Is Microsoft’s next-gen game console your new home-entertainment hub — or
are we just playing games here?
The New Games in Town
by Drew Thompson
For all its new tricks, the Xbox 360 is still a gaming console at heart. And since every game for it supports either the 720p or 1080i high-def format, is 16:9 widescreen, and has Dolby Digital 5.1 surround sound, your home theater can become the ultimate gaming setup. So be sure to grab these reference-quality titles, due out by the end of 2005.
- Call of Duty 2 (Activision) You've probably played so many World War II games that you feel like marching in a Veteran's Day parade. But this first-person shooter recaptures the excitement of putting on your uniform for the first time. One of the most dazzling things 360's processing power brings to the game is super-sized environments. The enormous battlefields give you a variety of ways to complete missions instead of having your hand held the whole way. Sure you can go in guns blazing, but you can also advance under the concealment of smoke grenades or loop around and surprise the enemy from behind. It's up to you. Axis troops in the first Call of Duty seemed pretty crafty at the time, but now they're sitting ducks compared with this game's Mensa candidates. Fortunately, your squad mates are just as smart. And their chatter isn't just for ambience anymore since they can tell you where enemy gunfire is coming from. (For more, see our December 2005, review.)
- Project Gotham Racing 3 (Microsoft) Are Ferraris, Lamborghinis, and Aston Martins out of your price range? For 60 bucks, Project Gotham Racing 3 puts you behind the wheel of picture-perfect recreations of these and other high-performance cars. If you thought the first two games in the series looked realistic, consider this: while each vehicle in Project Gotham Racing 2 was made of about 8,000 polygons, each one here has more than 80,000 polygons. Your proving grounds - New York, Tokyo, Las Vegas, and London - are the most lifelike cityscapes to grace any game. (Check out the buildings' reflections on the cars' Turtle Waxed exteriors.) Also, thanks to the horsepower under Xbox 360's hood, a soft blur effect creates an unsurpassed sensation of speed. And who needs a rear-view mirror when the surround sound tells you which side the competition is trying to pass you on?
- Peter Jackson's King Kong (Ubisoft) Kong is a polygonal prince on all consoles, but the Xbox 360 version is king. As incredible as the GameCube, PS2, and Xbox versions look, they're like camcorder bootlegs compared with the 360's cinematic 720p presentation. You'll feel like you're in the movie as you fight for survival from the first-person perspective of an overwhelmed Jack Driscoll (played by Adrien Brody). And when you're injured, instead of watching a health meter dwindle away, your vision blurs and the musical score grows more ominous. Prevent yourself from becoming the bite-sized treat of one of Skull Island's overgrown beasts, and you'll get to go ape as Kong himself, taking on T-Rexes and other predators from an empowered, third-person - er, primate - perspective.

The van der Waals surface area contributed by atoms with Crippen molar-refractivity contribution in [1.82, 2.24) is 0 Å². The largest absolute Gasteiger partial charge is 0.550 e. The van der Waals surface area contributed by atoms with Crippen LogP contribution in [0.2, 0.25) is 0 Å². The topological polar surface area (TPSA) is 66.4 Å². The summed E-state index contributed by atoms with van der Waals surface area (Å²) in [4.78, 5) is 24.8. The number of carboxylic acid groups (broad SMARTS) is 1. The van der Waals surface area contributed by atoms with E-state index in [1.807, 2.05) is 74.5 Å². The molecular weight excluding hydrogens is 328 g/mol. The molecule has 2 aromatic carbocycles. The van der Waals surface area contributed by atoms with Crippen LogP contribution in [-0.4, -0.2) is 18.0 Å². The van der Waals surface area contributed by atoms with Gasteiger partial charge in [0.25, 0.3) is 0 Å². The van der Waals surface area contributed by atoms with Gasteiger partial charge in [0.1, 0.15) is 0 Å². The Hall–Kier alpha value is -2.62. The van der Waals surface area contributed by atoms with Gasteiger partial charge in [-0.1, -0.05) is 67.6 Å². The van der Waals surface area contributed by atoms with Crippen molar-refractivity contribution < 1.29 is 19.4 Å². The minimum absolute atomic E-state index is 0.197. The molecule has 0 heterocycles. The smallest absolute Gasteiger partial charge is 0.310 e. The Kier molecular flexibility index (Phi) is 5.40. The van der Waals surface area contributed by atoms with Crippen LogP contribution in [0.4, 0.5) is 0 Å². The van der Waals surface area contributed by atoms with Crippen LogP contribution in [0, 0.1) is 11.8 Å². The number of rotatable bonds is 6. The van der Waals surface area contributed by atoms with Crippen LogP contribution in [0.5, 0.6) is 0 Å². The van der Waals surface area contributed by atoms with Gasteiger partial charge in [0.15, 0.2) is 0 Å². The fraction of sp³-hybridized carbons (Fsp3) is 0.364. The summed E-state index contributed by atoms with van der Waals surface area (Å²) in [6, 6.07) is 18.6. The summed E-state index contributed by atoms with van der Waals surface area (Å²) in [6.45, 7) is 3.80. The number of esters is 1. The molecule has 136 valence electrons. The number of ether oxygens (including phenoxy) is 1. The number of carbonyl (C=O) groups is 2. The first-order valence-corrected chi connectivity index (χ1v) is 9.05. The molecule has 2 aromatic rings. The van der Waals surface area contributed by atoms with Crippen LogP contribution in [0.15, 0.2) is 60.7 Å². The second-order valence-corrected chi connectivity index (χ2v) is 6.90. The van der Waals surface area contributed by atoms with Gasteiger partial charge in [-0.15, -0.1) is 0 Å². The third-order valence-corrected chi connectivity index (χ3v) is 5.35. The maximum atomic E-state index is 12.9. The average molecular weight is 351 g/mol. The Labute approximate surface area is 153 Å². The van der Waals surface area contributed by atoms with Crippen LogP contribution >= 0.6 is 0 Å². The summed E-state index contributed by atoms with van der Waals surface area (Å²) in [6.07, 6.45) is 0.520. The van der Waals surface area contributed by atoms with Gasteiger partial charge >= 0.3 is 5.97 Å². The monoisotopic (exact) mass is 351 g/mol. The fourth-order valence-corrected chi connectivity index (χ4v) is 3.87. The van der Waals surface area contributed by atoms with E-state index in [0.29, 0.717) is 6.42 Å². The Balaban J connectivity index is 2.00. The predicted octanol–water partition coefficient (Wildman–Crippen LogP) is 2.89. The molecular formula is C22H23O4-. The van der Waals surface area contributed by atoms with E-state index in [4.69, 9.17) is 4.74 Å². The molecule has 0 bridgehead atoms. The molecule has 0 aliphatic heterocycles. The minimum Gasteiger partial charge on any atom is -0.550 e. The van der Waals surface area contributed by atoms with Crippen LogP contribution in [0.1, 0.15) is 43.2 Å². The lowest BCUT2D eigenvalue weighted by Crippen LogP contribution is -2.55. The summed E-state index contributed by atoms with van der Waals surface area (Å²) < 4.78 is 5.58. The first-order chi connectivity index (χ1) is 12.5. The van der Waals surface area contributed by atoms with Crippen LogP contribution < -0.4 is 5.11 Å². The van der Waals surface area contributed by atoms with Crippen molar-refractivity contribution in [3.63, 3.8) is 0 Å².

- Perfect Dark Zero (Microsoft) I've only played a few short demo levels, but I'll go out on a limb and say that this futuristic first-person shooter from Rare will follow in the footsteps of the same developer's GoldenEye 007 - one of the most-beloved games of the genre. As sexy superspy Joanna Dark, you'll have a variety of 28 high-tech weapons to choose from. For example, one gun can be turned into a motion sensor that explodes when an enemy enters its perimeter. Another doubles as a holographic projector that emits a Doppelgänger to baffle your opponents. And Zero's environments expand and contract automatically based on the number of people playing over Xbox Live, so you'll never feel like you've been locked inside an Ikea store after hours.
- Madden NFL 06 (EA Sports) Say goodbye to the cardboard cutouts that packed virtual sports arenas in the past. 3-D fans are just one of many features that make this a must-have for early adopters of Xbox 360. The players are shockingly realistic, detailed down to the warning labels on their helmets, and you can see what's going on in individual seat levels of the stadiums. At some venues, like San Fran's Monster Park, you can even see where the sun has caused certain sections of seating to fade. Thanks to the widescreen aspect ratio, you'll learn what it feels like to have Peyton Manning's sideline-to-sideline field of vision. Instead of having you look down on the action from the broadcast booth, the game keeps you on the field, enveloped by the roar of the crowd and the reverb of the stadium announcer and referee. The Dolby Digital mix also makes sure you can hear the footsteps of a defender coming up on you from behind - and that you feel the impact when you hit the turf hard.
Back to Homepage
What's New on S&V